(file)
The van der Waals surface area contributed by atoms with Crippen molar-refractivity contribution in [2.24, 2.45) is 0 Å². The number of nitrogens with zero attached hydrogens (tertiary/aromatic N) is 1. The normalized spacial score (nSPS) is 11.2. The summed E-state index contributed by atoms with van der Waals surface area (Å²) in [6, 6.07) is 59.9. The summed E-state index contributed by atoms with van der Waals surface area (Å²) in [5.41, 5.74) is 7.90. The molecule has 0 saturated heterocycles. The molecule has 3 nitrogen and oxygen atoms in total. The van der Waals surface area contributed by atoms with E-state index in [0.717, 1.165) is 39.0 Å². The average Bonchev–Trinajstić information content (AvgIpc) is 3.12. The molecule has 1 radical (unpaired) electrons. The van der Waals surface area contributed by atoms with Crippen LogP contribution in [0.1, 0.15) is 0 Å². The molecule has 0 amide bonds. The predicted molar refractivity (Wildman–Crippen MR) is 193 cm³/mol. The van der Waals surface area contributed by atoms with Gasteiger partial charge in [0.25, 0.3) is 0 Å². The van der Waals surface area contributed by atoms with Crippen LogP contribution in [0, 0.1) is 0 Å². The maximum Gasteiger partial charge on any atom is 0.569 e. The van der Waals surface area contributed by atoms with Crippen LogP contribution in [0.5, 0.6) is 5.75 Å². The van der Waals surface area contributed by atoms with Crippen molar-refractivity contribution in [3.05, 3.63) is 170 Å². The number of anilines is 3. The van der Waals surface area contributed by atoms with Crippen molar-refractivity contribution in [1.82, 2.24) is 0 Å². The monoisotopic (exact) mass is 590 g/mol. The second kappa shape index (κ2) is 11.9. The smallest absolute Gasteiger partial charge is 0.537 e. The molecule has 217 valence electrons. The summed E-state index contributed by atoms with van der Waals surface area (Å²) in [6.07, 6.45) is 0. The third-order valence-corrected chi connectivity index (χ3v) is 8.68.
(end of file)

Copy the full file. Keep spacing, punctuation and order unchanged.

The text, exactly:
The van der Waals surface area contributed by atoms with Crippen molar-refractivity contribution in [2.24, 2.45) is 0 Å². The number of nitrogens with zero attached hydrogens (tertiary/aromatic N) is 1. The normalized spacial score (nSPS) is 11.2. The summed E-state index contributed by atoms with van der Waals surface area (Å²) in [6, 6.07) is 59.9. The summed E-state index contributed by atoms with van der Waals surface area (Å²) in [5.41, 5.74) is 7.90. The molecule has 0 saturated heterocycles. The molecule has 3 nitrogen and oxygen atoms in total. The van der Waals surface area contributed by atoms with E-state index in [0.717, 1.165) is 39.0 Å². The average Bonchev–Trinajstić information content (AvgIpc) is 3.12. The molecule has 1 radical (unpaired) electrons. The van der Waals surface area contributed by atoms with Crippen LogP contribution in [0.1, 0.15) is 0 Å². The molecule has 0 amide bonds. The predicted molar refractivity (Wildman–Crippen MR) is 193 cm³/mol. The van der Waals surface area contributed by atoms with Gasteiger partial charge in [0.25, 0.3) is 0 Å². The van der Waals surface area contributed by atoms with Crippen LogP contribution in [0, 0.1) is 0 Å². The maximum Gasteiger partial charge on any atom is 0.569 e. The van der Waals surface area contributed by atoms with Crippen LogP contribution in [0.5, 0.6) is 5.75 Å². The van der Waals surface area contributed by atoms with Crippen molar-refractivity contribution in [3.05, 3.63) is 170 Å². The number of anilines is 3. The van der Waals surface area contributed by atoms with Crippen molar-refractivity contribution in [1.82, 2.24) is 0 Å². The monoisotopic (exact) mass is 590 g/mol. The second kappa shape index (κ2) is 11.9. The smallest absolute Gasteiger partial charge is 0.537 e. The molecule has 217 valence electrons. The summed E-state index contributed by atoms with van der Waals surface area (Å²) in [6.07, 6.45) is 0. The third-order valence-corrected chi connectivity index (χ3v) is 8.68.